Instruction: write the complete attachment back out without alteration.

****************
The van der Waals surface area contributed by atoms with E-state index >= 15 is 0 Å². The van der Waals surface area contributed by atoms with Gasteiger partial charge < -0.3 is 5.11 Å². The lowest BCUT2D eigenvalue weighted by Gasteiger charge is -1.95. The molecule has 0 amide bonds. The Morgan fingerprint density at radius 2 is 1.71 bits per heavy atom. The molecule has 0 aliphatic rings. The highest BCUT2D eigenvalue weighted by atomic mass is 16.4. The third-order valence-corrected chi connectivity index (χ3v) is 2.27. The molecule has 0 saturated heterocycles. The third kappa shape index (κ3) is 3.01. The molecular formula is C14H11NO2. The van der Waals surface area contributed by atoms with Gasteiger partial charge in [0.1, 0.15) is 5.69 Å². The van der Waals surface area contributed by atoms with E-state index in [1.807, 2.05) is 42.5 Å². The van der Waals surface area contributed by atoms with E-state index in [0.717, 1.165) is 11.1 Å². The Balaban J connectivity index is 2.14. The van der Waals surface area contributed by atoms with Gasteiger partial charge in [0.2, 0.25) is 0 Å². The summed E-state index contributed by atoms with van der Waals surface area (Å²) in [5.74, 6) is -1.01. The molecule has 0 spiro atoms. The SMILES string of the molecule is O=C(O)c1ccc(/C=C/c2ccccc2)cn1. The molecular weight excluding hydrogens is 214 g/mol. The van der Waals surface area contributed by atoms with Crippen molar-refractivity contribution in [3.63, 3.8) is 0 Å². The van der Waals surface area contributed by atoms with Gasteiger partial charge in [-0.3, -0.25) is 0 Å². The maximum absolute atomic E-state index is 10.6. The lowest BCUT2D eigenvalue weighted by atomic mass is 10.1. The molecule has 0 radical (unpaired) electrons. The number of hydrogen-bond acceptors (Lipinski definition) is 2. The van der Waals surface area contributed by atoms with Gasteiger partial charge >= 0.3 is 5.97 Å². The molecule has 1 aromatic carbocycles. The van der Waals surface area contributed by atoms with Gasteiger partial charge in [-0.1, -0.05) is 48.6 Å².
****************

The van der Waals surface area contributed by atoms with E-state index >= 15 is 0 Å². The van der Waals surface area contributed by atoms with Gasteiger partial charge < -0.3 is 5.11 Å². The lowest BCUT2D eigenvalue weighted by Gasteiger charge is -1.95. The molecule has 0 amide bonds. The Morgan fingerprint density at radius 2 is 1.71 bits per heavy atom. The molecule has 0 aliphatic rings. The highest BCUT2D eigenvalue weighted by atomic mass is 16.4. The third-order valence-corrected chi connectivity index (χ3v) is 2.27. The molecule has 0 saturated heterocycles. The third kappa shape index (κ3) is 3.01. The molecular formula is C14H11NO2. The van der Waals surface area contributed by atoms with Gasteiger partial charge in [0.1, 0.15) is 5.69 Å². The van der Waals surface area contributed by atoms with E-state index in [1.807, 2.05) is 42.5 Å². The van der Waals surface area contributed by atoms with E-state index in [0.717, 1.165) is 11.1 Å². The Balaban J connectivity index is 2.14. The van der Waals surface area contributed by atoms with Gasteiger partial charge in [0.2, 0.25) is 0 Å². The summed E-state index contributed by atoms with van der Waals surface area (Å²) in [5.74, 6) is -1.01. The molecule has 0 spiro atoms. The SMILES string of the molecule is O=C(O)c1ccc(/C=C/c2ccccc2)cn1. The molecular weight excluding hydrogens is 214 g/mol. The van der Waals surface area contributed by atoms with Crippen molar-refractivity contribution in [3.63, 3.8) is 0 Å². The van der Waals surface area contributed by atoms with Gasteiger partial charge in [-0.3, -0.25) is 0 Å². The maximum absolute atomic E-state index is 10.6. The lowest BCUT2D eigenvalue weighted by atomic mass is 10.1. The molecule has 0 radical (unpaired) electrons. The number of hydrogen-bond acceptors (Lipinski definition) is 2. The van der Waals surface area contributed by atoms with Gasteiger partial charge >= 0.3 is 5.97 Å². The molecule has 1 aromatic carbocycles. The van der Waals surface area contributed by atoms with Gasteiger partial charge in [-0.1, -0.05) is 48.6 Å².